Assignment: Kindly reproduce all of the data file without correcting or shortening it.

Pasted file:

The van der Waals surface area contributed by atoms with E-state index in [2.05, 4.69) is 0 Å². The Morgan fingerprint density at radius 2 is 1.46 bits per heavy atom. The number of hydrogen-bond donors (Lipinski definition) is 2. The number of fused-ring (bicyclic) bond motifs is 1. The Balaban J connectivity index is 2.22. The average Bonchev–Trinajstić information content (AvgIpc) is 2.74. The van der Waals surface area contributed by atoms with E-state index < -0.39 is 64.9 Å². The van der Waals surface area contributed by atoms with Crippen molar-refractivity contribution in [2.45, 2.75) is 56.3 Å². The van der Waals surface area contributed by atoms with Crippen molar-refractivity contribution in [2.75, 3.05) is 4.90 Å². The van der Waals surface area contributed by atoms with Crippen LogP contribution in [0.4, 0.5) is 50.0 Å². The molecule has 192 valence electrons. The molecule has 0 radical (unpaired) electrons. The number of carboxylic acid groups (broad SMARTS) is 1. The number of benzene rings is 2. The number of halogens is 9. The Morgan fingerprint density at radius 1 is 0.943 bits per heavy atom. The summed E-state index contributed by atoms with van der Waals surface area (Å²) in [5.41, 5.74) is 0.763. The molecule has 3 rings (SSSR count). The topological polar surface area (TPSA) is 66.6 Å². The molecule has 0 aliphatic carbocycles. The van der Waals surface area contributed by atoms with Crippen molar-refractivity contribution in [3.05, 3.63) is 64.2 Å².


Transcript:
The van der Waals surface area contributed by atoms with E-state index in [2.05, 4.69) is 0 Å². The Morgan fingerprint density at radius 2 is 1.46 bits per heavy atom. The number of hydrogen-bond donors (Lipinski definition) is 2. The number of fused-ring (bicyclic) bond motifs is 1. The Balaban J connectivity index is 2.22. The average Bonchev–Trinajstić information content (AvgIpc) is 2.74. The van der Waals surface area contributed by atoms with E-state index < -0.39 is 64.9 Å². The van der Waals surface area contributed by atoms with Crippen molar-refractivity contribution in [2.45, 2.75) is 56.3 Å². The van der Waals surface area contributed by atoms with Crippen molar-refractivity contribution in [2.75, 3.05) is 4.90 Å². The van der Waals surface area contributed by atoms with Crippen LogP contribution in [0.4, 0.5) is 50.0 Å². The molecule has 192 valence electrons. The molecule has 0 radical (unpaired) electrons. The number of carboxylic acid groups (broad SMARTS) is 1. The number of benzene rings is 2. The number of halogens is 9. The Morgan fingerprint density at radius 1 is 0.943 bits per heavy atom. The summed E-state index contributed by atoms with van der Waals surface area (Å²) in [5.41, 5.74) is 0.763. The molecule has 3 rings (SSSR count). The topological polar surface area (TPSA) is 66.6 Å². The molecule has 0 aliphatic carbocycles. The van der Waals surface area contributed by atoms with Crippen molar-refractivity contribution in [3.05, 3.63) is 64.2 Å².